Rural Homelessness – Minnesota

Five shelters for homeless to open in rural parts of state, By Madeline Baran, August 9, 2011, Minnesota Public Radio: “Five new homeless shelters will open in rural Minnesota this year as part of a broader effort to shift some state and federal money away from programs in the Twin Cities. The state’s Department of Human Services awarded grants to open shelters in Cass Lake, Pine County, Mankato, Faribault and Marshall, agency officials said Wednesday. At the same time, the agency cut grants to several Twin Cities-based programs, including a drop-in center for homeless adults in St. Paul and a free voicemail service for low-income adults. Advocates for the homeless said shelters are urgently needed in rural areas, but they said the government should spend more to avoid cuts to urban programs…”

HUD Report on Homelessness in the US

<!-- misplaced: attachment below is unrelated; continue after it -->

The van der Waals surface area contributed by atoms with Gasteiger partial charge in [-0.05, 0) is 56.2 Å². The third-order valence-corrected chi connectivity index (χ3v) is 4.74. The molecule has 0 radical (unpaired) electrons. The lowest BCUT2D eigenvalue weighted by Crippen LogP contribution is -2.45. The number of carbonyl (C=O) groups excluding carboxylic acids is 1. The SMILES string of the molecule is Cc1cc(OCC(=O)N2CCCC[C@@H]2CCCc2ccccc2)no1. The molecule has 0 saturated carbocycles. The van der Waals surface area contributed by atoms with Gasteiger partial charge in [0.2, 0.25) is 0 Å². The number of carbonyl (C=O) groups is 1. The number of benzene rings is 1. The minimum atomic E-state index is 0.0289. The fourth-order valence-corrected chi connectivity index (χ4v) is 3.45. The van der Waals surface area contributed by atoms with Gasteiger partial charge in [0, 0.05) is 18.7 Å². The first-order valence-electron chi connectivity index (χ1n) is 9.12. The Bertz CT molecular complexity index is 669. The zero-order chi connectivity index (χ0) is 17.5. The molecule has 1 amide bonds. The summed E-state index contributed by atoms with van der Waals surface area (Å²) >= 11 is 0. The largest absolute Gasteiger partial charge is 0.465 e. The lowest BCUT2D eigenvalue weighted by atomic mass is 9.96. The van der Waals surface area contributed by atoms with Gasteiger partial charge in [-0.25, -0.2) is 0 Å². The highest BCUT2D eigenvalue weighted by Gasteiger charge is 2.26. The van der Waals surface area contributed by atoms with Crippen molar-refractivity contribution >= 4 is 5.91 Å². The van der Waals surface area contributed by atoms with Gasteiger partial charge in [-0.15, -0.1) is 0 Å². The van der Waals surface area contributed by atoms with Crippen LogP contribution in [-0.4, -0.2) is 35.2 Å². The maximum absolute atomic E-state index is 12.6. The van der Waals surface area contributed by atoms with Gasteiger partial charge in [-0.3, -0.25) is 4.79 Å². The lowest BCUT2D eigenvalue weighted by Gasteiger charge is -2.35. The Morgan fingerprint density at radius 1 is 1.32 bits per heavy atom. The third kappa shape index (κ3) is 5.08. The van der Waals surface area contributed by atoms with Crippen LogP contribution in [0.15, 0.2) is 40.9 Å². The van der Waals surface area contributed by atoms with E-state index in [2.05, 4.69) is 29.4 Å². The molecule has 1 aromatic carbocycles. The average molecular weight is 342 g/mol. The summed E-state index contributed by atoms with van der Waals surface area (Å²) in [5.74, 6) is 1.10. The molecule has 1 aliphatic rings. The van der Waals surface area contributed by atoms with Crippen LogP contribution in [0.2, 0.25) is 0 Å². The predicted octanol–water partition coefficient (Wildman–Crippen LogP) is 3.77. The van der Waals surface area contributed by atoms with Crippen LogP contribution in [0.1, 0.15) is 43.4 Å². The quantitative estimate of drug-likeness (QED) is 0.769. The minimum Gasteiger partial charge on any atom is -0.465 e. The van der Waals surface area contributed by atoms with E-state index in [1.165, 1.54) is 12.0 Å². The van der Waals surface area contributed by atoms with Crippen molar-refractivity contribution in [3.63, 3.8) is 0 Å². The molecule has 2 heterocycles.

• Homelessness in L.A. County falls 3%, survey finds, By Rong-Gong Lin II and Alexandra Zavis, June 15, 2011, Los Angeles Times: “Homelessness on any given day in Los Angeles County has decreased about 3% in the last two years despite the lingering effects of the recession, according to a new survey released Tuesday. But the number of homeless veterans, including younger men and women, grew. The study, conducted by the Los Angeles Homeless Services Authority in January, put the homeless figure at 51,430 in L.A. County, including 23,359 in the city of Los Angeles, which saw a 9% decrease…”
  • City’s family shelters are filling up faster, sooner this season, By Jennifer Lin, June 15, 2011, Philadelphia Inquirer: “For four days, Yasmeen Goodmond, 23, went to the city’s homeless-services office, asking for help. And for four days, she was told there were no beds for her family. With nowhere to go, Goodmond and her two children went to the emergency room at Hahnemann University Hospital. They slept in chairs in the waiting room and slipped out in the morning. But their welcome was wearing out. On Monday night, Goodmond asked her cousin to watch her 5-year-old daughter for a few days, while turning to her grandmother for help with her 2-year-old son. For herself, she stayed on the streets, walking all over Center City, never sleeping…”